The Romanian director, Corneliu Porumboiu (12:08 East of Bucharest), has made a cop movie. There are lots of different kinds of cop movies. Stylish French, violent Asian, interracial buddy cop, Gene Hackman. So which kind is Police, Adjective? I’m not sure and I don’t think the movie is sure either. It’s a “what kind of cop movie am I?” kind of cop movie.
Why the funny title, Romanians? The main cop in a cop movie should have some adjectives to describe him. Mel Gibson in Lethal Weapon is “crazed.” Gene Hackman in The French Connection is “consumed.” Takeshi Kitano in Violent Cop is “violent.” Alain Delon in every movie is “well-dressed.” Dragos Bucur (who plays Cristi) in Police, Adjective doesn’t know what his adjective is, but he’s trying to figure it out.
He gets a tip that a kid is dealing hash. The tip came from the kid’s friend, so he follows them around. Dealing hash is a serious crime that could land a kid in jail for years. Cristi thinks that law is pretty antiquated given neighboring countries’ “just put it in a brown paper bag” philosophies toward the little pipe inhabiter. Enter Cristi’s moral conflict: would he rather be a good cop and enforce laws he doesn’t totally agree with or not be a cop at all? I’m on the edge of my seat…
Police, Adjective is a slow movie. It comes at what I hope is the tail end of a very critically-friendly era for slow (“meditative”), boring (“calculating”), wordless (“thoughtful”), narrow (“introspective”) and detached (“profound”) movies that provide glimpses (“explorations”) into the human condition (life in a foreign country). These movies have been all the critical rage for the past decade. Some are good: Nobody Knows; some are average: Red Road; some are bad: Import Export, Lake Tahoe. Police, Adjective is getting a lot of positive reviews and did well at Cannes. Its culminating scene is of a man reading the dictionary.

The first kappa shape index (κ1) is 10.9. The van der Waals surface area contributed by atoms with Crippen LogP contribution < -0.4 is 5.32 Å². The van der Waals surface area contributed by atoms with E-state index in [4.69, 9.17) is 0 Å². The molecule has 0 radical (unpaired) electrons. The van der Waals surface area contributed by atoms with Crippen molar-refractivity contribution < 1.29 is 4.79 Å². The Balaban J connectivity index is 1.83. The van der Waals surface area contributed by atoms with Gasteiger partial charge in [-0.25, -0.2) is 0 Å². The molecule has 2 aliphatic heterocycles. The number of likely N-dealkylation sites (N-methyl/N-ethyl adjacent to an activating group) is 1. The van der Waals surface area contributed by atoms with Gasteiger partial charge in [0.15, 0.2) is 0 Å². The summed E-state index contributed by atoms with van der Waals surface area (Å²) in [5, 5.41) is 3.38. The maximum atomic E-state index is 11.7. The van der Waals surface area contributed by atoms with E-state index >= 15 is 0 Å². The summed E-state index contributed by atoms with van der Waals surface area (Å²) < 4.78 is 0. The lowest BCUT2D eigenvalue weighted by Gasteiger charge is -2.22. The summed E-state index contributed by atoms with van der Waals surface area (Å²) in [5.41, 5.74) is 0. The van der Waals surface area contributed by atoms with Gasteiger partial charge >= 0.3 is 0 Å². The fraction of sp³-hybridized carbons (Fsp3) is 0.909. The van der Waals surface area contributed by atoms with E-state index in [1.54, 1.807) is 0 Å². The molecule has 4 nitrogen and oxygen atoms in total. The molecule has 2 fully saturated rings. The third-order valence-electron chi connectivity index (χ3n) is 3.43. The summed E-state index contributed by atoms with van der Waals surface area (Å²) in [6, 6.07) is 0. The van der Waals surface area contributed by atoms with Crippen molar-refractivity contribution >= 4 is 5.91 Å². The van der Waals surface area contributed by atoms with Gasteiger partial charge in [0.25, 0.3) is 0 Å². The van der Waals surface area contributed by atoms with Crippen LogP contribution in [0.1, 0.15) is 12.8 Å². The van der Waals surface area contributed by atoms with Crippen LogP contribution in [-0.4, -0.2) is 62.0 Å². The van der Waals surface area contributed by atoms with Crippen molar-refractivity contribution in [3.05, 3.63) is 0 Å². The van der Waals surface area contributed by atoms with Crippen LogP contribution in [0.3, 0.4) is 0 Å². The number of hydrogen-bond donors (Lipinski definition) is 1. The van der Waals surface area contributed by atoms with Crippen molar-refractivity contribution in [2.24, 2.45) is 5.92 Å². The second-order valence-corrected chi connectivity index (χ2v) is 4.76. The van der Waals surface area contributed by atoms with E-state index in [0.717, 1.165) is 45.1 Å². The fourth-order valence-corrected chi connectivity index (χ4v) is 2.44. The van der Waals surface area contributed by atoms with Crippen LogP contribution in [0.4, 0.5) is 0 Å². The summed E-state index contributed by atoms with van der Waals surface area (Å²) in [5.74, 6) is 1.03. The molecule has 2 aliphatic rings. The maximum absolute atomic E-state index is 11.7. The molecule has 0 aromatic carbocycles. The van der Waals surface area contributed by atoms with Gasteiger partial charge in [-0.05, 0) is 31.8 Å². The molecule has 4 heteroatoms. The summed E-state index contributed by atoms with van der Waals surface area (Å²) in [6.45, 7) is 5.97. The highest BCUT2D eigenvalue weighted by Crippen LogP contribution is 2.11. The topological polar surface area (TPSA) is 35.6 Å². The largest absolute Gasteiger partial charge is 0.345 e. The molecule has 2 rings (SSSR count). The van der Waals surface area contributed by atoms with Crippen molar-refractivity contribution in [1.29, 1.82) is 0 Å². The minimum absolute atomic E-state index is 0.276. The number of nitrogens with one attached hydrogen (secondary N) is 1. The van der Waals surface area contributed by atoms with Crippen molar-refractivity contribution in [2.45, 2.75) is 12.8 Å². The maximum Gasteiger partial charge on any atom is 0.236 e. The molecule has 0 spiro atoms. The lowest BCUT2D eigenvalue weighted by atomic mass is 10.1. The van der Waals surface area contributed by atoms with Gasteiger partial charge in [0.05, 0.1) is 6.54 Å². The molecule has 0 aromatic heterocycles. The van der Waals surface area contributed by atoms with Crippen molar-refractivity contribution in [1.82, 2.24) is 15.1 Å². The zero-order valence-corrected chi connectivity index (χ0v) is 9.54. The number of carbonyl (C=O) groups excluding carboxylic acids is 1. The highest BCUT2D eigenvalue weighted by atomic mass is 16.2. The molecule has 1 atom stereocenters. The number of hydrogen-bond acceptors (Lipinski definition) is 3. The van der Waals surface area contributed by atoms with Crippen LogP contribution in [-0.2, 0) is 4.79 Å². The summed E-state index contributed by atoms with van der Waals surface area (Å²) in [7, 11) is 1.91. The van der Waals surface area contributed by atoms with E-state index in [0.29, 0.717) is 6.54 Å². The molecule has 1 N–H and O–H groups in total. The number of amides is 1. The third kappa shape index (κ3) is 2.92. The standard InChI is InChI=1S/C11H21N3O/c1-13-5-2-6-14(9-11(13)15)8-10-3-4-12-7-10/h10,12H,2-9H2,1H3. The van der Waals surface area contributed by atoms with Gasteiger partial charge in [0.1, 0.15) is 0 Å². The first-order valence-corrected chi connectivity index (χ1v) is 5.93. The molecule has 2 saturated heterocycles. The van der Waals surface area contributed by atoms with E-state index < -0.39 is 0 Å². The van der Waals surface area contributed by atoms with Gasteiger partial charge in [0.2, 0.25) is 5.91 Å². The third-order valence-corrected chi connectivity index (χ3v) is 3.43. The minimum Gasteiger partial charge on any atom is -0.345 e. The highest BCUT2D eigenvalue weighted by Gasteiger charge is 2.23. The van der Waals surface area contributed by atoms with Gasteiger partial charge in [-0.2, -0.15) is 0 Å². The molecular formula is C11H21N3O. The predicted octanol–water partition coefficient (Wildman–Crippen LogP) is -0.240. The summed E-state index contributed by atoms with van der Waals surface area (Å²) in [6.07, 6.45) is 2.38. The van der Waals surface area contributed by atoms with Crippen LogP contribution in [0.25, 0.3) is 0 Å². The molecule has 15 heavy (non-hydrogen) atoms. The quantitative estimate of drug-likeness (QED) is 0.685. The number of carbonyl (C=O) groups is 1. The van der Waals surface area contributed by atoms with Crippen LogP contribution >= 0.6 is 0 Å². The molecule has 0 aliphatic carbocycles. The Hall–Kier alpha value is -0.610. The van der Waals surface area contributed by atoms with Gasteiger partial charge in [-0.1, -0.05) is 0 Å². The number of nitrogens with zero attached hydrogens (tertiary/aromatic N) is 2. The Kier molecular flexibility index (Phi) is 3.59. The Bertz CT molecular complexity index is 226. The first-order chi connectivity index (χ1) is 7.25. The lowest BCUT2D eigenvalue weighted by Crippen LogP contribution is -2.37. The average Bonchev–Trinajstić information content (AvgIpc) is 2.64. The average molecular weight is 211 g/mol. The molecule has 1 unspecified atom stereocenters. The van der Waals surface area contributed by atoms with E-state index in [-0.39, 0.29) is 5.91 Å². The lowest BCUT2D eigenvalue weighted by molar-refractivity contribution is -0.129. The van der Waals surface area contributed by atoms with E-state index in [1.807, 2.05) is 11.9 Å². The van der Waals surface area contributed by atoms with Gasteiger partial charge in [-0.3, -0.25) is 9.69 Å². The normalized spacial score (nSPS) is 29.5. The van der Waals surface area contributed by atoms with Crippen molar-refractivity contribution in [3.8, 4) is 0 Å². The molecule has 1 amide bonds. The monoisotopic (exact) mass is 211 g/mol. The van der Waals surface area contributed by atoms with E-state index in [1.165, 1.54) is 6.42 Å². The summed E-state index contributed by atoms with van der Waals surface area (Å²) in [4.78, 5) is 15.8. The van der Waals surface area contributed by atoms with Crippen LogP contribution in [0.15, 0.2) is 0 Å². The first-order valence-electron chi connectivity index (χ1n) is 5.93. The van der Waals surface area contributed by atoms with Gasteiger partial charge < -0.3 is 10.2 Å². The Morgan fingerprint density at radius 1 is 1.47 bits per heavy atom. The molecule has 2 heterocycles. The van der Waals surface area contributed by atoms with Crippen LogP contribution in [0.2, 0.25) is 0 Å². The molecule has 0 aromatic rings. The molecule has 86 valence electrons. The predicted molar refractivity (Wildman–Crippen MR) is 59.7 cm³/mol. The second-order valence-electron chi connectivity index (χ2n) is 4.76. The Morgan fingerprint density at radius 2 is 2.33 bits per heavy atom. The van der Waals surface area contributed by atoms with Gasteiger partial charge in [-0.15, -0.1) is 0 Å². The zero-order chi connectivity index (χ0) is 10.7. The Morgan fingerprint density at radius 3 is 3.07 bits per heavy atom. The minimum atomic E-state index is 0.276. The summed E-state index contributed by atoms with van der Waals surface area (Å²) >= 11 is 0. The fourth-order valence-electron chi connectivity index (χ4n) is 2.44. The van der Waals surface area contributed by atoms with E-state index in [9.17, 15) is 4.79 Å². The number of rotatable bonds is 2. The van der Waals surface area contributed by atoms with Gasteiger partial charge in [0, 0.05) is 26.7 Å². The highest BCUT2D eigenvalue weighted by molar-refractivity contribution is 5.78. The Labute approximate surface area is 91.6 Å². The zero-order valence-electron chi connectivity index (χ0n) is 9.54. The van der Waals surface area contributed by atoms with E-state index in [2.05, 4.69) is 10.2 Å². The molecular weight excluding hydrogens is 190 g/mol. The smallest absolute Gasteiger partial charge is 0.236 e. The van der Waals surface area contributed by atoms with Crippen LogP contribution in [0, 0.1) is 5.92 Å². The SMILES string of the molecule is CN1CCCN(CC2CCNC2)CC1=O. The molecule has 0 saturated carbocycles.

I don’t know much about Romania. (Oh right, like you do). But there have to be some grand political implications here. A country dealing with a totalitarian past. A country poised on the brink of modernity. A country clinging fast to bureaucratic inaction. Any or all of the above probably apply. But we have to read deeper for all of that. Just like Cristi has to read deeper into what it means to devote his life to police service. Open your dictionaries.
Every scene shows Cristi trying to find his adjective. The movie goes as he goes. So we’re left to look for the movie’s adjective too. Other reviewers seem to be calling it “sophisticated”, “dry”, “minimalist”, “Kafkaesque”. Poorly defined as all those adjectives already are, I’ll go the way that Police, Adjective’s director as laid out and call it a [insert adjective here] movie.